Northern California wildfire updates: Dixie and Fly fires merge, continue to push east

·4 min read

The Dixie Fire has merged with a smaller blaze burning along its eastern edge, continuing its spread Sunday into Plumas County.

The Fly Fire, at 4,300 acres and 5% containment, started just east of the Dixie on Thursday. Overnight, the smaller blaze was subsumed into the Dixie Fire, now at 190,625 acres burning near the border of Butte and Plumas counties.

Monday’s updates: More ‘extreme’ activity pushes Dixie Fire close to 200,000 acres

The Dixie Fire remains active after exploding in size earlier this week. It was at 21% contained as of 11 a.m. Sunday. Progress on containment has been slow, increasing from 18% as of Friday.

Initially started on July 14 — potentially by PG&E equipment — the fire has grown by about 90,000 acres since Thursday, much of it in the burn scar of the 2018 Camp Fire. As it fused into the Fly Fire, Cal Fire officials say it crossed over Highway 70 and Highway 89.

“The East Zone of the Dixie fire was impacted by extreme fire behavior yesterday,” Cal Fire wrote in a Sunday morning update. “Firefighters engaged immediately in structure protection in nearby communities. The communities of Paxton and Indian Falls were the most severely impacted.”

The extent of fresh damages in these communities is unconfirmed. Cal Fire’s number of officially confirmed structure losses remained static overnight, with 16 listed as destroyed. Eight of those structures were tallied Friday.

“As conditions become safer, a damage assessment team will survey the area to determine the extent of structure damage,” Cal Fire said.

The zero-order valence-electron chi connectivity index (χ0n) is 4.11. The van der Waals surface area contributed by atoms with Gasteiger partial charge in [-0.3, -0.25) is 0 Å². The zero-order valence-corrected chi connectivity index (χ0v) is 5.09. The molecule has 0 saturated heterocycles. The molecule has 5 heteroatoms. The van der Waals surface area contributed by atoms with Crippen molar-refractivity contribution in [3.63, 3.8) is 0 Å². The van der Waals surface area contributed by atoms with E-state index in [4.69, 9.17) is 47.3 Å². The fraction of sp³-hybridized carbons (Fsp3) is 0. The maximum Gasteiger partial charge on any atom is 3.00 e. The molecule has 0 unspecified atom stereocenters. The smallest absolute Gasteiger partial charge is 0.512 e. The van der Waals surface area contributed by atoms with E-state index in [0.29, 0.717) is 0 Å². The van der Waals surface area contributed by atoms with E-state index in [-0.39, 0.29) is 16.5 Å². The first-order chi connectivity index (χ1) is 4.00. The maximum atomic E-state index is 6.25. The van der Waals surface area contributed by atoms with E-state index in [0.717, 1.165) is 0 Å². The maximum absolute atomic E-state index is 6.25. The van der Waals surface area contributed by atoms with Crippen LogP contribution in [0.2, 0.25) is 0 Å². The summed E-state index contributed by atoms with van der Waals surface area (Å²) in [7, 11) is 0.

Fire crews are bracing for another day of extreme fire behavior and prepping to defend communities to the east of the Dixie Fire.

“Firefighters are preparing fire line southwest of Taylorsville to protect the community as the fire advances,” Cal Fire officials said. Taylorsville is under an evacuation warning, and many other Plumas County areas, such as Indian Falls and Paxton, are under mandatory evacuation orders.

Cal Fire predicts pyrocumulus cloud formation over the fire — a kind of hot, smoky cloud that has the potential to develop lightning — and said that fire spotting and rapid fire spread are possible.

On Friday, Gov. Gavin Newsom declared a state of emergency in Alpine, Butte, Lassen and Plumas counties, where the Dixie Fire and other major blazes are burning, in order to provide greater funding to fire response efforts.

More than 5,000 personnel are assigned to the Dixie Fire.

Dixie Fire map


Source: National Interagency Fire Center

Tamarack Fire

The Tamarack Fire has burned 66,744 acres about 20 miles southeast of South Lake Tahoe and is 27% contained.

Containment leaped up from Saturday, when it was at 4%, owing to improving conditions in the area, according to officials at the Humboldt-Toiyabe National Forest.

“This follows a second consecutive day in which conditions allowed firefighters to directly engage the edge of the fire on several fronts,” officials said in a Sunday morning update. “Crews will work to continue that progress today, with the 395 corridor and the southern edge of the fire among the top priorities.”

The Tamarack Fire jumped Highway 395 on Wednesday after pushing past the California-Nevada border. Communities in Douglas County in Nevada have been evacuated as the fire spreads. Alpine County, California, officials lifted an evacuation order for Mesa Vista on Saturday.

At least 15 structures have been destroyed in Alpine County. A preliminary damage survey in Douglas County showed that at least 13 structures were destroyed in the area south of Leviathan Mine Road.

Forest Service officials also are expecting negative weather impacts, as forecast thunderstorms moving into the area are expected to bring severe winds.

Tamarack Fire map


Source: National Interagency Fire Center

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